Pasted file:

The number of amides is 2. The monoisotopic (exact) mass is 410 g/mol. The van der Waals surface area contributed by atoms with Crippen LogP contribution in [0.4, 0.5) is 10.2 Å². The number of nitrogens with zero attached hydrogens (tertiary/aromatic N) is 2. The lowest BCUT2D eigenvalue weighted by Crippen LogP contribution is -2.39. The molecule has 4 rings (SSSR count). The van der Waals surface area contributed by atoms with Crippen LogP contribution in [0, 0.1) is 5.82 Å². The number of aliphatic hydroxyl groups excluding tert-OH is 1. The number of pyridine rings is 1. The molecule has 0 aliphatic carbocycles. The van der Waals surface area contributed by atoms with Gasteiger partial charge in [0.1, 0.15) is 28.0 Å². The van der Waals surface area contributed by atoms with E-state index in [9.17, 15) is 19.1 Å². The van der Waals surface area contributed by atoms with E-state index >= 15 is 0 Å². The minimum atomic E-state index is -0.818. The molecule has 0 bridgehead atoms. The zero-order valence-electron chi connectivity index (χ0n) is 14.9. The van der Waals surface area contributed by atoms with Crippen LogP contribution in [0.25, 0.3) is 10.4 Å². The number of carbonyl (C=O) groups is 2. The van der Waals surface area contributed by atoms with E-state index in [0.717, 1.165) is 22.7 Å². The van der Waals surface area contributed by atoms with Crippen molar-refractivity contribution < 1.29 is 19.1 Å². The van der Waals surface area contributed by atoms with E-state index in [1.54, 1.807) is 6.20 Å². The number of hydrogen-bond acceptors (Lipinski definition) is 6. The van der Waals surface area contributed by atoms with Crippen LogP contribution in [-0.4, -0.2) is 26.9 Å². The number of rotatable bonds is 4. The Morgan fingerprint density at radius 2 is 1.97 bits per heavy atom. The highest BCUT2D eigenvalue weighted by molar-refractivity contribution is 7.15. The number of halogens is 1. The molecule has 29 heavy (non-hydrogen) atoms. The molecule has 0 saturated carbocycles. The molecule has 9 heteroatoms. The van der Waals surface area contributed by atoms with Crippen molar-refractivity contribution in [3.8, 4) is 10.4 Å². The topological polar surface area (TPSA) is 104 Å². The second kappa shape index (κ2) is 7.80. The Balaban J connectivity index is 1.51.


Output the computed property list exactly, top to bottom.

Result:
The number of amides is 2. The monoisotopic (exact) mass is 410 g/mol. The van der Waals surface area contributed by atoms with Crippen LogP contribution in [0.4, 0.5) is 10.2 Å². The number of nitrogens with zero attached hydrogens (tertiary/aromatic N) is 2. The lowest BCUT2D eigenvalue weighted by Crippen LogP contribution is -2.39. The molecule has 4 rings (SSSR count). The van der Waals surface area contributed by atoms with Crippen LogP contribution in [0, 0.1) is 5.82 Å². The number of aliphatic hydroxyl groups excluding tert-OH is 1. The number of pyridine rings is 1. The molecule has 0 aliphatic carbocycles. The van der Waals surface area contributed by atoms with Gasteiger partial charge in [0.1, 0.15) is 28.0 Å². The van der Waals surface area contributed by atoms with E-state index in [9.17, 15) is 19.1 Å². The van der Waals surface area contributed by atoms with E-state index >= 15 is 0 Å². The minimum atomic E-state index is -0.818. The molecule has 0 bridgehead atoms. The zero-order valence-electron chi connectivity index (χ0n) is 14.9. The van der Waals surface area contributed by atoms with Crippen LogP contribution in [0.25, 0.3) is 10.4 Å². The number of carbonyl (C=O) groups is 2. The van der Waals surface area contributed by atoms with E-state index in [0.717, 1.165) is 22.7 Å². The van der Waals surface area contributed by atoms with Crippen molar-refractivity contribution < 1.29 is 19.1 Å². The van der Waals surface area contributed by atoms with E-state index in [1.54, 1.807) is 6.20 Å². The number of hydrogen-bond acceptors (Lipinski definition) is 6. The van der Waals surface area contributed by atoms with Crippen LogP contribution in [-0.4, -0.2) is 26.9 Å². The number of rotatable bonds is 4. The Morgan fingerprint density at radius 2 is 1.97 bits per heavy atom. The highest BCUT2D eigenvalue weighted by molar-refractivity contribution is 7.15. The number of halogens is 1. The molecule has 29 heavy (non-hydrogen) atoms. The molecule has 0 saturated carbocycles. The molecule has 9 heteroatoms. The van der Waals surface area contributed by atoms with Crippen molar-refractivity contribution in [3.8, 4) is 10.4 Å². The topological polar surface area (TPSA) is 104 Å². The second kappa shape index (κ2) is 7.80. The Balaban J connectivity index is 1.51.